04 December 2008

bookshelves as information technologies

If you haven't already, check out the great post at Mercurius Politicus on the role of bookshelves as a kind of early modern information technology. I particularly love this example because it encourages thinking beyond the actual medium of transmission (book, page, map, whatever) or the systems for organizing that medium (alphabet, index) and into the environment of its reception.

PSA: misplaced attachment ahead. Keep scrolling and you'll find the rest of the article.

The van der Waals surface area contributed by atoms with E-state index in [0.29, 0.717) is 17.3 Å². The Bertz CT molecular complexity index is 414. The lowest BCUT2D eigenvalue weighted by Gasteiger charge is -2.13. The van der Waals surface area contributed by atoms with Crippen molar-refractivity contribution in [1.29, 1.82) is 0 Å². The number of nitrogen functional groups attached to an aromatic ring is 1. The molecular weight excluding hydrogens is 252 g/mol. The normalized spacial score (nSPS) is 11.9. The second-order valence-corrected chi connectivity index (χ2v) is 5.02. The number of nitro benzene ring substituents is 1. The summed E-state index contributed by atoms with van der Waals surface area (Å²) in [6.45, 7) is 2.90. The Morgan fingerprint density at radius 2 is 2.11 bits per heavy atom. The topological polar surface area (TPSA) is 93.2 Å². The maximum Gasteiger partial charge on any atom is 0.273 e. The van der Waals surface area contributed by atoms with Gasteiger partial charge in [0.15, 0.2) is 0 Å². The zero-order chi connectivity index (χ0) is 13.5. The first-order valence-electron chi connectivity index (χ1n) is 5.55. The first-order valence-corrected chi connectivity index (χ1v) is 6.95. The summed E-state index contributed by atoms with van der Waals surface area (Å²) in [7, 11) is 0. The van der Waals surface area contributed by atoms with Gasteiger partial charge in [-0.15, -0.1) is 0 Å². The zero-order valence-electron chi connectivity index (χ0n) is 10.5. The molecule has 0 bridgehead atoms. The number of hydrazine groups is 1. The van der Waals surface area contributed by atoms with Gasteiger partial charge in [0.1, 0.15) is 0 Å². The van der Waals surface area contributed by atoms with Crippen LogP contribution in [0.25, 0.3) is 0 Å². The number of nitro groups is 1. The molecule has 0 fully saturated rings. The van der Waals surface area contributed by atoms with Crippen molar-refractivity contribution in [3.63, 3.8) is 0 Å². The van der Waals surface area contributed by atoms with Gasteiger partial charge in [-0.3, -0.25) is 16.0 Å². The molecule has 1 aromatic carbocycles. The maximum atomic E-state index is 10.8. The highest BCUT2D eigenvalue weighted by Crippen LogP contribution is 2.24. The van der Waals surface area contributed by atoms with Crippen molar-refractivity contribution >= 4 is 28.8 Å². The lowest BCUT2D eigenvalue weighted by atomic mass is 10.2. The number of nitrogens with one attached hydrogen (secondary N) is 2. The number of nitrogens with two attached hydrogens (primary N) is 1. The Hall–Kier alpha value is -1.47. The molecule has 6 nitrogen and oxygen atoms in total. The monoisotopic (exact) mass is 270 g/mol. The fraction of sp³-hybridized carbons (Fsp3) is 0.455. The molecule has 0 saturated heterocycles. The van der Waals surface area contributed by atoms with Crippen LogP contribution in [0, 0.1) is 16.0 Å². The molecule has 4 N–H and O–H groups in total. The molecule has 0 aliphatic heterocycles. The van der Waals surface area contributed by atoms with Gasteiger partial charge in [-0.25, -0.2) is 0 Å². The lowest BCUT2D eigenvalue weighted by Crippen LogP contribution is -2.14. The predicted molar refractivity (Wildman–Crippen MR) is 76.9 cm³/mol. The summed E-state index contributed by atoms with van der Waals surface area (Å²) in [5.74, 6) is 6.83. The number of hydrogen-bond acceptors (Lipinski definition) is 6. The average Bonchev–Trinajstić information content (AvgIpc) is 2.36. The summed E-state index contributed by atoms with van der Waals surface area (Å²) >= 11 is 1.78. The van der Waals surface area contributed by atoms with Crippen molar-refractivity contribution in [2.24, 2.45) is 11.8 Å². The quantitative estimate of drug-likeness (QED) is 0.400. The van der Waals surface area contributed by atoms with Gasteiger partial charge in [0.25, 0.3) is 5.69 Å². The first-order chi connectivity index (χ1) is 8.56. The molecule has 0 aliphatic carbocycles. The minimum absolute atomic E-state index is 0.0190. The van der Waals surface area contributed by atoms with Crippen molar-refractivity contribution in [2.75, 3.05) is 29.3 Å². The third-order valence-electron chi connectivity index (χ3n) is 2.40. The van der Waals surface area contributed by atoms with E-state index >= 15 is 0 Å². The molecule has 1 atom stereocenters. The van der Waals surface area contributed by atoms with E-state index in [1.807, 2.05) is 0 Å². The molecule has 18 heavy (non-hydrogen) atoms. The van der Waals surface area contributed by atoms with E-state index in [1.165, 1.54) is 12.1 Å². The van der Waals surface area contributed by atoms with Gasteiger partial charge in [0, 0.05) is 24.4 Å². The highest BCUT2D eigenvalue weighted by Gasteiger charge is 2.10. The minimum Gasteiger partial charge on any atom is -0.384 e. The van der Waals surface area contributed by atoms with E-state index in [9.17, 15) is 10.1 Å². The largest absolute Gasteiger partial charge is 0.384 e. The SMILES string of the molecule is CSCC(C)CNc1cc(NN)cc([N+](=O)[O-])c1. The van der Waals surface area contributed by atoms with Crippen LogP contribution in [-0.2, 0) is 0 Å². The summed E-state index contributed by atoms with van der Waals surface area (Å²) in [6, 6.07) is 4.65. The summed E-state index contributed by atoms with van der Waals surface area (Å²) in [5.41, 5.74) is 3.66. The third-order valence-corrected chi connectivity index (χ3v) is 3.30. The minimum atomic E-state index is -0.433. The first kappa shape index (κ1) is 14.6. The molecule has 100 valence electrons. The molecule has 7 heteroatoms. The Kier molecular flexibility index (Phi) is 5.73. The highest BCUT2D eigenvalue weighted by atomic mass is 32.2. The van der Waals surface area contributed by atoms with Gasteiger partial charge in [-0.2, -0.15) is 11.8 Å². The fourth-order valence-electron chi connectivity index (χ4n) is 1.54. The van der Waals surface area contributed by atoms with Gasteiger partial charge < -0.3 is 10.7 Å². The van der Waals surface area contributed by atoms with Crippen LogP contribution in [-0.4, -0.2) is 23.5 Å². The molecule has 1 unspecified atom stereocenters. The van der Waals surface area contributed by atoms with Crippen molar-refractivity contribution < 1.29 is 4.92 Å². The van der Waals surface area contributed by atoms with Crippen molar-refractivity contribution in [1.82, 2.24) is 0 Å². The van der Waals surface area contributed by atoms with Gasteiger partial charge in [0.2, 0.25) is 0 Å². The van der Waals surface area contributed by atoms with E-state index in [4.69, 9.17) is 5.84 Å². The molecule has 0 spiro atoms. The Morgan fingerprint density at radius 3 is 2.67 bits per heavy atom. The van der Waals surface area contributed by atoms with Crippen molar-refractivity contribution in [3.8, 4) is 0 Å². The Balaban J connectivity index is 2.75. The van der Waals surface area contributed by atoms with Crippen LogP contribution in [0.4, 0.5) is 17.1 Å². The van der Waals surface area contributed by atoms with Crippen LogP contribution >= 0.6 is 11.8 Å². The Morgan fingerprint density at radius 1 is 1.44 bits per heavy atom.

We shouldn’t underestimate the functionalist aspect of shelves. As private book collections grew, they needed to be stored somewhere. But for Montaigne, Cotton and Pepys, bookshelves also provided different experiences of reading. They allowed Montaigne to wander through his collection, whereas for Cotton they helped to close it off to others. Pepys, meanwhile, derived both pleasure and status from his bookcases.

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